GSA Annual Meeting in Phoenix, Arizona, USA - 2019

Paper No. 228-10
Presentation Time: 4:00 PM


GLUMAC, Bosiljka1, HOLT, Charlotte2, KOPF, Silas3, JENSEN, Eric4, PAPINEAU, Em5, AIKEN, Chris5, CARIS, Jon6, LONG, Stephanie6 and CARSON, Teresa7, (1)Department of Geosciences, Smith College, Northampton, MA 01063, (2)Art Department, Smith College, Northampton, MA 01063, (3)Silas Kopf Woodworking, 20 Stearns Ct., Northampton, MA 01060, (4)Center for Design and Fabrication, Smith College, Northampton, MA 01063, (5)Department of Dance, Smith College, Northampton, MA 01063, (6)Spatial Analysis Lab, Smith College, Northampton, MA 01063, (7)2155 Wood Street #B5, Sarasota, FL 34237

This presentation includes examples of creative ways of communicating geologic information through various art forms. Besides examining stone sculptures at a local art museum, the examples include creating a stone mosaic in the traditional Italian Pietre Dure Florentine style, staging a dance performance at a site of geological significance, and collaborating on a poem about stone sarcophagi.

Students in Prof. Glumac’s GEO 112 Archaeological Geology course at Smith College (SC) explore aesthetic qualities of stone sculptures at the College’s Art Museum and learn how geological origins impacted the stones’ properties, which in turn may influence the sculptors’ choices of materials and techniques. The students also learn about Pietre Dure, and in collaboration with Silas Kopf (local artist and woodworker) and Eric Jensen (SC Center for Design and Fabrication), a Studio Art major and Geosciences minor Charlotte Holt made a traditional wire bow saw and designed and created a mosaic following the original methods, but using modern technology such as a water jet for cutting stone and diamond pads for polishing the final product. Holt made petrographic thin sections of the 12 mosaic stones used and related their geological origins to her choices of texture and color.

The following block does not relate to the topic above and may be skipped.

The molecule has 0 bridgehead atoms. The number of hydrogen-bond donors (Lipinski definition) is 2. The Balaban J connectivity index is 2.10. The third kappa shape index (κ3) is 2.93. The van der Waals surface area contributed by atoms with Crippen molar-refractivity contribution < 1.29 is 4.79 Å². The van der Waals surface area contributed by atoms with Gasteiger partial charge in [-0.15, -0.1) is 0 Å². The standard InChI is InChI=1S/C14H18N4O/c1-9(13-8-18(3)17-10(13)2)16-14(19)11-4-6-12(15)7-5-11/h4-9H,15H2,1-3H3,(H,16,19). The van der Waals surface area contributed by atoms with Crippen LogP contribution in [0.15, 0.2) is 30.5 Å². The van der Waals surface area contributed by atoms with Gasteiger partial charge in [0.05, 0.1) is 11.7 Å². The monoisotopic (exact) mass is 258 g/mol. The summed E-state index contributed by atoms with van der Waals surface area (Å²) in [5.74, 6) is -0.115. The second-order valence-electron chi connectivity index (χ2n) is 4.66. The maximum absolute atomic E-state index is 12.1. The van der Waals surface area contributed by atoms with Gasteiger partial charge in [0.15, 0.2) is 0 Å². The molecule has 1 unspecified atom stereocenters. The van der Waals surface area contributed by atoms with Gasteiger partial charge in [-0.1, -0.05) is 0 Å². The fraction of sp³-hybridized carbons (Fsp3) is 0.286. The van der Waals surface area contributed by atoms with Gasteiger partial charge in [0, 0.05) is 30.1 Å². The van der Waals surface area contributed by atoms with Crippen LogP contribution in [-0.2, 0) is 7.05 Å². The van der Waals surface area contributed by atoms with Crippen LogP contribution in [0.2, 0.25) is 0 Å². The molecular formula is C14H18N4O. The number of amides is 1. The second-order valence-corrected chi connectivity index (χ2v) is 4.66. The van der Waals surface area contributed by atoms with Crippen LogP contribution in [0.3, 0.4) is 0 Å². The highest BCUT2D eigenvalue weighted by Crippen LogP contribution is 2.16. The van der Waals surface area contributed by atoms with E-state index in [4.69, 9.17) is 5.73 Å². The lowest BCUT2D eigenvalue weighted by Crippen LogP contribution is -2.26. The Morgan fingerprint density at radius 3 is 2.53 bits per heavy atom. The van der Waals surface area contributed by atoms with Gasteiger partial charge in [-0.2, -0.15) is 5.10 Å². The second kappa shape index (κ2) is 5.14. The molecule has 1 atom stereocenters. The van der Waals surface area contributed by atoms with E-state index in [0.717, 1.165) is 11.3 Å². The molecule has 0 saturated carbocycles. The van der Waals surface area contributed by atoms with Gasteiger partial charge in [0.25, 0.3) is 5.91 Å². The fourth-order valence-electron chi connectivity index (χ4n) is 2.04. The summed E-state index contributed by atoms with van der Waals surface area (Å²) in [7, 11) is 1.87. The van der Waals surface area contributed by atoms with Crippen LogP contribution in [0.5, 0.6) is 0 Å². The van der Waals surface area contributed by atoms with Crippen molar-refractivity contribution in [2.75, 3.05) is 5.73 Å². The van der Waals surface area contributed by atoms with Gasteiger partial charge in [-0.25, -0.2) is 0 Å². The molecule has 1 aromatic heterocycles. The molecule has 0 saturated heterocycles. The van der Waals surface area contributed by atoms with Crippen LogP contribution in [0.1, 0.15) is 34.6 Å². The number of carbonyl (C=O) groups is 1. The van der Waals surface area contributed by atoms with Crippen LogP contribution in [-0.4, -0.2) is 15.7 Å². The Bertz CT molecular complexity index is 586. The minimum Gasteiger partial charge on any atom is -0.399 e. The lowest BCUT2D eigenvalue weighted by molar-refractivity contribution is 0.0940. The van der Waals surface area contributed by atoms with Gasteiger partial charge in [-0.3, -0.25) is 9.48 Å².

In collaboration with SC Dance Prof. Aiken, a Dance major Em Papineau choreographed and performed a dance at a locality with Jurassic dinosaur footprints and explored the geological significance of the site. The dance was video recorded with a drone by experts from SC Spatial Analysis Lab. Both the stone mosaic and the dance video were featured at Celebrating Collaborations – the SC’s annual event that showcases students’ work with faculty and staff.

Prof. Glumac also worked with poet Teresa Carson on exploring source rocks for ancient Roman stone sarcophagi. The results of their collaboration are included in Carson’s 2019 poem “Metamorphoses Book XVI.” These examples demonstrate diverse ways of combining art with geologic information, which could then be presented to students who may otherwise shy away from taking natural science courses at SC that has no core requirements. This presentation seeks feedback and suggestions on scaling up the distribution of such GeoArt information to the general public by using social media and other forms of communication.